Non-Writing · Randomness

Nurses & Teachers: Appreciating the Under-Appreciated

I know today is a popular day to blog about Mother’s Day. And certainly being a mother and having a mother play a big part in my life. But I’m going to skip that topic in lieu of 2 other groups we’re appreciating this week. Teachers and Nurses. I suppose they go together, because both professions have a lot of elements they share with mothers. Plus, a lot of mothers I know are teachers and nurses, including my own mother.

Confession: I’m not a huge fan of these awareness days/weeks/months. I think they give people a false sense that they’re doing something when they’re not (sorry, I know, this is not a popular opinion). Wearing pink in October doesn’t actually do anything to help my friend who has been battling metastatic breast cancer for years. Putting a purple lapel pin on my lab coat doesn’t help my patients with pancreatic cancer. And, frankly, I think we’re all aware enough of the various diseases we have awareness events for.

But this is really a different issue for a different blog post. And professional appreciation holidays are different than disease awareness. But they fall into my same sort of beef. We should appreciate nurses and teachers every day. Because they works their asses off every day. So, I’m going to give my own variety of shout out to the men and women in these professions, but I do this with the very large asterisk that I do my best to appreciate nurses and teachers every day, and I think we all should strive for that.

*climbs off soapbox. Gets to point of post.*


I work in healthcare and have been a consumer of far more health care than I’d like in my life. So I have been touched by many nurses over the years. Some fabulous nurses got me through some hard, scary times as a child. I probably didn’t appreciate them fully at the time, because I was a kid, but looking back I can say with certainty that a few stand out as making my adventures with sickness a little bit easier. And I know a few of them also went out of their way to make things easier for my parents. Which is so important, because I can’t imagine anything scarier for a parent than to know your child is sick.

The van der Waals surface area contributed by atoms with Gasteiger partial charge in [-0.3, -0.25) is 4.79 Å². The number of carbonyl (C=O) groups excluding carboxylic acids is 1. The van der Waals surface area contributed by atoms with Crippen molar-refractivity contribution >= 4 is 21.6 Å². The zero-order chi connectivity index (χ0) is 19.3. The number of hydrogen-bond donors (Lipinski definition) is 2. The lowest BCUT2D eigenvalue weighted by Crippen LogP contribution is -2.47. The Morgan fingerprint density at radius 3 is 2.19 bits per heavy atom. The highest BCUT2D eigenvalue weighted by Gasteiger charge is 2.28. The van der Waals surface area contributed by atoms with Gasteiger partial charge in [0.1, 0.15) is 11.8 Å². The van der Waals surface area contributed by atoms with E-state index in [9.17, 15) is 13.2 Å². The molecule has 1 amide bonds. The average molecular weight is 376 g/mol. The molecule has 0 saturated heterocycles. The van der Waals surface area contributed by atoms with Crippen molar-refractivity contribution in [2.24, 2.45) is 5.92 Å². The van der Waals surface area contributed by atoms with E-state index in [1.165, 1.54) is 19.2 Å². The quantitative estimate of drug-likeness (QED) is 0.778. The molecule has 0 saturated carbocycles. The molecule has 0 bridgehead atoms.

NOTY Nurse Nicki hard at work (NOTY=Nurse of the Year, but sounds so much dirtier).
NOTY Nurse Nicki hard at work (NOTY=Nurse of the Year, but sounds so much dirtier).

Now that I work in healthcare, specifically in surgical oncology (ie, cancer surgery), I work with a lot of nurses and nurse practitioners. They make my job easier every day and I am eternally grateful for this. And I know my job, as a research coordinator and manager of our tissue banking program, only adds to their workload.

They say they understand that it’s important work – and it is – but I’m sure there are moments they curse my name because I add to their already huge to-do list. Because, of course, their patients’ immediate care comes first. And my research is stuff that will hopefully benefit hypothetical patients somewhere down the road. Yet, as much of a pain in their asses as I must sometimes be, they are nothing but friendly, helpful and gracious to me.

Much more important, they are amazing with their patients. The people we see are facing one of the most horrible diseases known to man: Cancer. And not just any cancer, but often pancreatic cancer (I work with all GI cancers, so liver and some colorectal, but pancreas is our focus). Which has one of the worst prognoses of any cancer. So these patients face a huge uphill battle. Many of them get very sick. Almost all of them eventually die.

Yet these incredible women (I say women because, although we have male nurses at our hospital and clinics, I work only with women) are cheerful, friendly and positive. I can only imagine that they are a bright spot in an otherwise dark journey for these patients and their families. I’ve witnessed patients telling the nurses and NPs as much, and I’m sure many more feel that way. I can’t say enough good things about the nurses and NPs I work with, and the many others I know but don’t work with directly.